Machine generated contents note: Introduction; Part I. Theoretical Views about Pity and Fear as Aesthetic Emotions: 1. Drama and the emotions: an Indo-European connection? 2. Gorgias: a strange trio, the poetic emotions; 3. Plato: from reality to tragedy and back; 4. Aristotle: the first 'theorist' of the aesthetic emotions; Part II. Pity and Fear within Tragedies: 5. An introduction; 6. Aeschylus: Persians; 7. Prometheus Bound; 8. Sophocles: Ajax; 9. Euripides: Orestes; Appendix: catharsis and the emotions in the definition of tragedy (...) in the Poetics. (shrink)
Classical Hamiltonian systems generally exhibit an intricate mixture of regular and chaotic motions on all scales of phase space. As a nonintegrability parameter K (the “strength of chaos”) is gradually increased, the analyticity domains of functions describing regular-motion components [e.g., Kolmogorov-Arnol’d-Moser (KAM) tori] usually shrink and vanish at the onset of global chaos (breakup of all KAM tori). It is shown that these phenomena have quantum-dynamical analogs in simple but representative classes of model systems, the kicked rotors and the two-sided (...) kicked rotors. Namely, as K is gradually increased, the analyticity domain ℛQE of the quantum-dynamical eigenstates decreases monotonically, and the width of ℛQE in the global-chaos regime vanishes in the semiclassical limit. These phenomena are presented as particular aspects of a more general scenario: As K is increased, ℛQE gradually becomes less sensitive to an increase in the analyticity domain of the system. (shrink)
As Duncan Luce and other prominent scholars have pointed out on several occasions, testing algebraic models against empirical data raises difficult conceptual, mathematical, and statistical challenges. Empirical data often result from statistical sampling processes, whereas algebraic theories are nonprobabilistic. Many probabilistic specifications lead to statistical boundary problems and are subject to nontrivial order constrained statistical inference. The present paper discusses Luce’s challenge for a particularly prominent axiom: Transitivity. The axiom of transitivity is a central component in many algebraic theories of (...) preference and choice. We offer the currently most complete solution to the challenge in the case of transitivity of binary preference on the theory side and two-alternative forced choice on the empirical side, explicitly for up to five, and implicitly for up to seven, choice alternatives. We also discuss the relationship between our proposed solution and weak stochastic transitivity. We recommend to abandon the latter as a model of transitive individual preferences. (shrink)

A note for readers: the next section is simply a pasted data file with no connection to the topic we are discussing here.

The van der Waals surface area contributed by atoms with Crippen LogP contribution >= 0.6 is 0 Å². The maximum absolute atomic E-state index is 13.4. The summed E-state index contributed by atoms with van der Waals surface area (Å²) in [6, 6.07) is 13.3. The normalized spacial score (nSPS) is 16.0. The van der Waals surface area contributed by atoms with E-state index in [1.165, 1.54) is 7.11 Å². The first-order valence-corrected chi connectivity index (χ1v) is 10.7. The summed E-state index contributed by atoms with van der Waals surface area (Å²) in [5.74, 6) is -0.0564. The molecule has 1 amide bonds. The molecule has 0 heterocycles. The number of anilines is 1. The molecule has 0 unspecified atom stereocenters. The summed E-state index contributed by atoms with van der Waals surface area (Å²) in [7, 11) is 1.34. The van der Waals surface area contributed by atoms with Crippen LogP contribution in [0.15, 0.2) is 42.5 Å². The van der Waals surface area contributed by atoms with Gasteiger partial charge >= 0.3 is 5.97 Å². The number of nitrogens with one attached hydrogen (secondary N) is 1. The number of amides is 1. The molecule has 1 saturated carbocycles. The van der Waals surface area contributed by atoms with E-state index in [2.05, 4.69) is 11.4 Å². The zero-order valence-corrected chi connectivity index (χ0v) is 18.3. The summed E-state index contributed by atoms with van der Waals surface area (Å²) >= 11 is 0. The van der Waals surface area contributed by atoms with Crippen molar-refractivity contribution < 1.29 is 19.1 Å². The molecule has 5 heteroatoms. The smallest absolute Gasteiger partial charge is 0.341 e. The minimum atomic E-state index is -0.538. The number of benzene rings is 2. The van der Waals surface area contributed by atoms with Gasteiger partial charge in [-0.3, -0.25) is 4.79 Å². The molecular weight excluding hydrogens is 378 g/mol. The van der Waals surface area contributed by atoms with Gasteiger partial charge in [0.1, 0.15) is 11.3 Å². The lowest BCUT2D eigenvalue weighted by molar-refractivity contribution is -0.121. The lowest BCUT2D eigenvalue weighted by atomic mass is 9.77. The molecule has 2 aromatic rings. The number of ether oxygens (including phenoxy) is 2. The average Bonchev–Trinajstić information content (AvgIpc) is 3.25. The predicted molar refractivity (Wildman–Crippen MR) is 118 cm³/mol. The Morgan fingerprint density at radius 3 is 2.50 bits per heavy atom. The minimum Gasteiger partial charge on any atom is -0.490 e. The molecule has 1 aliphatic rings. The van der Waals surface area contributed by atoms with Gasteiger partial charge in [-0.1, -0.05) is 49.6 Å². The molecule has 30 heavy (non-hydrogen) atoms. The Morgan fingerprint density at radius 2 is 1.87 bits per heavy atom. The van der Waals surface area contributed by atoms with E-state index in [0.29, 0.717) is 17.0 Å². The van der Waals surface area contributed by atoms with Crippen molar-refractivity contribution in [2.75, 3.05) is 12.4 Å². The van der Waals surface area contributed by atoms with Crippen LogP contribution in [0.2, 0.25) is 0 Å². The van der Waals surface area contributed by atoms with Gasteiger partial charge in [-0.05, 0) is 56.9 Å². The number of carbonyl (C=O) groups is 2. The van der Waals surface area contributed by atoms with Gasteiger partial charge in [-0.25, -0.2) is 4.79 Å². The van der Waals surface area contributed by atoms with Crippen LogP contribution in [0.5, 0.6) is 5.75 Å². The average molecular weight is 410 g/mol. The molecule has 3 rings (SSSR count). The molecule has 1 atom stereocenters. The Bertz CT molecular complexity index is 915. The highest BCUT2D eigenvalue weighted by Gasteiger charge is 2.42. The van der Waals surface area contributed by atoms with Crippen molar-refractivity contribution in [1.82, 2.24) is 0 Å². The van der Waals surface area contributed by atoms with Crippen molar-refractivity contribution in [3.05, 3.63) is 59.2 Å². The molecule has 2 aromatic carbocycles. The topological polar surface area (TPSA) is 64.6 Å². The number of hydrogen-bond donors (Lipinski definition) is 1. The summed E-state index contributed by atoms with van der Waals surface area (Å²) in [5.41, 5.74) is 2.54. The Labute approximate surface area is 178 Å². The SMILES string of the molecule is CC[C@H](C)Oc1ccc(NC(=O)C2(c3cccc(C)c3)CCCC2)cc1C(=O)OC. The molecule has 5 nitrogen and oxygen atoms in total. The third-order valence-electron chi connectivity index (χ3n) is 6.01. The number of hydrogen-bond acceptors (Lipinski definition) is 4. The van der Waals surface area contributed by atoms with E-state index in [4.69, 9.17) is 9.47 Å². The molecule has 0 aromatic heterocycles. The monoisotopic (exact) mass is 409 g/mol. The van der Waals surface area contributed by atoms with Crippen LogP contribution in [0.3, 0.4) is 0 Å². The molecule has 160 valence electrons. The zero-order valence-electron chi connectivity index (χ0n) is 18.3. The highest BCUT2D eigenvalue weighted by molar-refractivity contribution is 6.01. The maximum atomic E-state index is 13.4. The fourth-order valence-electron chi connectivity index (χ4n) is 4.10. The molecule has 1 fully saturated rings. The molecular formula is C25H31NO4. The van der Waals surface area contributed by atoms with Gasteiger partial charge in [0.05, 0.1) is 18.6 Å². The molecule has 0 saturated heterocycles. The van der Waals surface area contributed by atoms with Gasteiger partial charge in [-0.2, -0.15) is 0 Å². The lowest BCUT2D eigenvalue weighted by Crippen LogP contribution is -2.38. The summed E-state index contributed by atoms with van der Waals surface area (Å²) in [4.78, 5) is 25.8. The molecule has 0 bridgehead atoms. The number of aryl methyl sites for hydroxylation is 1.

This paper discusses the concept of Dána or charity as the foundation of Indian Social life. Dána has been in vogue in India since the Vedic times, but it was codified by the smritis which prescribe do’s and don’ts of the life of the individual. Limiting its scope to Yagnavalkya smriti the paper analyses the significance of Dána as a regulative principle of accumulation of wealth.
When you are making up your mind, deciding what to do, you have the idea that you are free in what you are doing. It is hard to shake. You are going to do the one thing, but you can certainly do the other. That is what you think. Rational deliberators, as they can be called, have an inescapable sense of freedom. Dana Nelkin, in the following clear-headed paper, asks if this sense of freedom establishes that determinism is not (...) true. Read on for her answer. She also has things to say about another understanding of the claim that we know we are free when we are making up our minds. Whether or not you agree, you will learn things. Prof. Nelkin is at the University of California at San Diego. (shrink)
: Originally presented during Ethic Rounds at the Dana-Farber Cancer Institute, this commentary on the case of a patient treated for life-threatening cancer explores the responsibilities of health care providers when addressing the patient's desire to adopt a child.
(2007). Ethics and the Foundations of Education: Teaching Convictions in a Postmodern World. Patrick Slattery and Dana Rapp. Boston: Allyn and Bacon, 2003. pp. 320. $51.40 (paper). Educational Studies: Vol. 41, No. 3, pp. 255-258.
In South Asia, the period between 1100 and 1300 CE was a particularly prolific time for theorists from India's three main indigenous religions - Hinduism, Buddhism, and Jainism - to articulate their views on the face-to-face gift encounter. Their gift theories shaped a cosmopolitan sensibility that shared ethical and aesthetic values that reached across regional, sectarian, and religious boundaries. This book explores the ethical and social implications of unilateral gifts of esteem, offering a perceptive guide to the uniquely South Asian (...) contributors to theoretical work on the gift. (shrink)